We’re already a month and a half into the New Year, where some of us may have no problem hiring, while others are still struggling to fill a position or two. If you’re in the latter group, perhaps you’re encountering some of the big recruiting challenges that are affecting many employers. Here are the four recruiting challenges you’ll have to overcome this year:
Challenge 1: Candidate Sourcing is Changing
Sourcing and recruiting may be two different things, but the average recruiter spends 15 hours a week sourcing great candidates, so something is going on here. Perhaps there’s a better way to spend that time, either with a dedicated sourcer or by using other methods to increase the speed and quality in candidate sourcing, especially since there are more candidate sourcing points than ever before. This should make sourcing great candidates a breeze, since there are now more great candidates in more places. But, this does mean candidate sourcing is changing since it’s now about selling a possible candidate on the position and the company instead of just getting people to apply.
Challenge 2: New Technology
There are two new types of technology that will have a huge impact on hiring and recruiting this year: applicant tracking systems and recruitment marketing platforms. Applicant tracking systems will be more important than ever as they become the core solution for all sorts of tracking and recruiting needs i.e. compliance tracking, candidate-relationship management, talent networks, social collaboration. Previously, incorporating technology into the recruiting process has been disparate, involving a number of different technologies. This year, they’ll be an increased need to consolidate.
Recruitment marketing platforms are about reaching potential candidates in places you didn’t know they visited and using analytics to determine what attracts people and what doesn’t. Hiring and recruitment has taken on a marketing aspect, utilizing tools such as SEO, email, social media and landing pages to market open positions and the organization as an employer. This approach also includes current job candidates as well as future candidates and people who may refer candidates.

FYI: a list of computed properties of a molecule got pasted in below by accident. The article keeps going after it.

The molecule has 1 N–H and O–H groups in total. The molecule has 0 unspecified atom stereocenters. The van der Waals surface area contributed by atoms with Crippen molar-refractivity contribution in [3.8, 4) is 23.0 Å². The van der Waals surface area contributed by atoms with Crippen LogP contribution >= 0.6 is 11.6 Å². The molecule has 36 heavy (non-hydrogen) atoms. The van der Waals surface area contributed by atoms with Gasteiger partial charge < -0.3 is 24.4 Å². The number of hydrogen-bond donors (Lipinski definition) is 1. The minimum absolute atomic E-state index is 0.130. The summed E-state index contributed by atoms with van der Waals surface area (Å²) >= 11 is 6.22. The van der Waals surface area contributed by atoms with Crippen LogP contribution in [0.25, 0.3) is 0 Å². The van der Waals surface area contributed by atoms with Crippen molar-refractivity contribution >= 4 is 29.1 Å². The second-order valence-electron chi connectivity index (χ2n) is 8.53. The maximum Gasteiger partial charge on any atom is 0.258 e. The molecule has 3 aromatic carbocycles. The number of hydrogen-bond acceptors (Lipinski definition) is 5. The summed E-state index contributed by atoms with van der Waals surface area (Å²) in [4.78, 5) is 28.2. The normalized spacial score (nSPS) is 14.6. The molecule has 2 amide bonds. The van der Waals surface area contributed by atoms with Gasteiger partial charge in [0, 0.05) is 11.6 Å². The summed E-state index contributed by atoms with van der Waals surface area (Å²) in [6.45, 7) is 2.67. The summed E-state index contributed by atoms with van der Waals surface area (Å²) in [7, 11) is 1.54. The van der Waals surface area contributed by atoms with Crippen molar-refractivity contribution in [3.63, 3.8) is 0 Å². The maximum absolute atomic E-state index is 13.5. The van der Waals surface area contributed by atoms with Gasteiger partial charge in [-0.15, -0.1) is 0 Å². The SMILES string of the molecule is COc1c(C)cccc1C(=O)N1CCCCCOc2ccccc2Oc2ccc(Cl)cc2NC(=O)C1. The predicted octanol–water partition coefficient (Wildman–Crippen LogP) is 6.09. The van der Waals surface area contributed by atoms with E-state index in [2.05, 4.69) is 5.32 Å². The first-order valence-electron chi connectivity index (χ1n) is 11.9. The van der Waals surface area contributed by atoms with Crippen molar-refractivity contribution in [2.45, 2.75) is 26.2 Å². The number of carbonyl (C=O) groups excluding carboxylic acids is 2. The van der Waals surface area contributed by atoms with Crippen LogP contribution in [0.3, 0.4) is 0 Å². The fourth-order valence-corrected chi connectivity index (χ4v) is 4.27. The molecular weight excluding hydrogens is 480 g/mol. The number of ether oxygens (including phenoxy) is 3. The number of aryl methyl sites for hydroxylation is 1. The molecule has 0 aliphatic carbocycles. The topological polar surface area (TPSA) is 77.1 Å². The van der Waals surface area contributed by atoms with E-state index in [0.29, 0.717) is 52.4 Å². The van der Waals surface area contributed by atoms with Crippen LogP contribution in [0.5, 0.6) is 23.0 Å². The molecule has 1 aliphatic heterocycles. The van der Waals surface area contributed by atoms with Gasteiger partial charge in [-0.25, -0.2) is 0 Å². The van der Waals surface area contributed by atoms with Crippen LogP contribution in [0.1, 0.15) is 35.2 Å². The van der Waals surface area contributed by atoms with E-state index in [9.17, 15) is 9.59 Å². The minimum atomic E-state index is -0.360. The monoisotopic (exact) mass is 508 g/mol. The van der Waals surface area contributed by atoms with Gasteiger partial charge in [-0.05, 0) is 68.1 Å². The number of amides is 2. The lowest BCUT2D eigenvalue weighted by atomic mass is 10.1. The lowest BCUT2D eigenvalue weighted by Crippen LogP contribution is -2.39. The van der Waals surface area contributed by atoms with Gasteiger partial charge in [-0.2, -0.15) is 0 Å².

Challenge 3: Bridging the Skills Gap
When is this ever not a recruiting challenge? Even so, this problem isn’t getting any better, especially when only 17 percent of employers are finding candidates that have the skills needed in open positions. It makes you wonder what sort of problems the other 83 percent are having. To fix this problem, a good place to start is with your job descriptions, making sure they are accurately portraying the skills and qualifications necessary for the position. Try to emphasize the day-to-day tasks and skills necessary to do the job and to accomplish goals for the company instead of looking for a certain amount of education and experience. Also make sure that you’re not asking for something that’s nonexistent, such as 10 years social media marketing or mobile marketing experience, both of which haven’t been around for 10 years.
Of course, another great way to find great candidates is to source internally, taking the time to train them for the open position or to recognize a great employee for their hard work and dedication. Granted, this trades one open position for another, but the new open position could be easier to fill, and you have the outgoing employee to tell you what’s really needed to be successful in the old position.
Challenge 4: Creating a Candidate Experience
Part of marketing positions and creating an employment brand is delivering on the promise, and that promise is in the candidate experience, ensuring that they have a good experience from the moment of seeing a job opening to the end of the onboarding process. This involves creating content to engage both active and passive job seekers, and providing an application process that takes less than 10 minutes to complete. It also means eliminated the “black hole” the break in communication when a candidate is no longer being considered for a position. A 2011 Candidate Experience Awards Survey of 8,500 job seekers found that their top complaint was an employer’s failure to communicate their status.